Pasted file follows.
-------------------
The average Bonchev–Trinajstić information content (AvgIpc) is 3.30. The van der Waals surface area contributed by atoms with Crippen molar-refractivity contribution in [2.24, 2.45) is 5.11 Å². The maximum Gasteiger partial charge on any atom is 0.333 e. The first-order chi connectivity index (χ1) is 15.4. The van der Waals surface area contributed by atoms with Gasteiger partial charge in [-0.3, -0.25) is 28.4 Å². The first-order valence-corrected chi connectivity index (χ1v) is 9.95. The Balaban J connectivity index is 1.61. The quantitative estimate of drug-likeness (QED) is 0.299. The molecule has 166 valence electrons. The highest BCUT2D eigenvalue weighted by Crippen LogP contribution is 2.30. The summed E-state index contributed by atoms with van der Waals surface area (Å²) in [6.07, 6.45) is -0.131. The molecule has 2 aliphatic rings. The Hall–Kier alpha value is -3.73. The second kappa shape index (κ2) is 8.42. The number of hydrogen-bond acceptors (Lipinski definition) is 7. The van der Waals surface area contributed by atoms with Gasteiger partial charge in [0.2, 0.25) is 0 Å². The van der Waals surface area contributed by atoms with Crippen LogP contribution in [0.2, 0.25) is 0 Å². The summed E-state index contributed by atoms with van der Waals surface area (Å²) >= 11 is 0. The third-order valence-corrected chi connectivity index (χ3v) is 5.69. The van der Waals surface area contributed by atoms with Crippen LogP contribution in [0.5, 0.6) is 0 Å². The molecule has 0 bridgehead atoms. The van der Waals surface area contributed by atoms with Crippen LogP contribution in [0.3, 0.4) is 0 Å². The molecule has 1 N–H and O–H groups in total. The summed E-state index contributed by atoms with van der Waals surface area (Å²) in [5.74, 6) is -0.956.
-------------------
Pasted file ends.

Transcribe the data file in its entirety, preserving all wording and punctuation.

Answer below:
The average Bonchev–Trinajstić information content (AvgIpc) is 3.30. The van der Waals surface area contributed by atoms with Crippen molar-refractivity contribution in [2.24, 2.45) is 5.11 Å². The maximum Gasteiger partial charge on any atom is 0.333 e. The first-order chi connectivity index (χ1) is 15.4. The van der Waals surface area contributed by atoms with Gasteiger partial charge in [-0.3, -0.25) is 28.4 Å². The first-order valence-corrected chi connectivity index (χ1v) is 9.95. The Balaban J connectivity index is 1.61. The quantitative estimate of drug-likeness (QED) is 0.299. The molecule has 166 valence electrons. The highest BCUT2D eigenvalue weighted by Crippen LogP contribution is 2.30. The summed E-state index contributed by atoms with van der Waals surface area (Å²) in [6.07, 6.45) is -0.131. The molecule has 2 aliphatic rings. The Hall–Kier alpha value is -3.73. The second kappa shape index (κ2) is 8.42. The number of hydrogen-bond acceptors (Lipinski definition) is 7. The van der Waals surface area contributed by atoms with Gasteiger partial charge in [0.2, 0.25) is 0 Å². The van der Waals surface area contributed by atoms with Crippen LogP contribution in [0.2, 0.25) is 0 Å². The summed E-state index contributed by atoms with van der Waals surface area (Å²) >= 11 is 0. The third-order valence-corrected chi connectivity index (χ3v) is 5.69. The van der Waals surface area contributed by atoms with Crippen LogP contribution in [0.5, 0.6) is 0 Å². The molecule has 0 bridgehead atoms. The van der Waals surface area contributed by atoms with Crippen LogP contribution in [0.3, 0.4) is 0 Å². The molecule has 1 N–H and O–H groups in total. The summed E-state index contributed by atoms with van der Waals surface area (Å²) in [5.74, 6) is -0.956.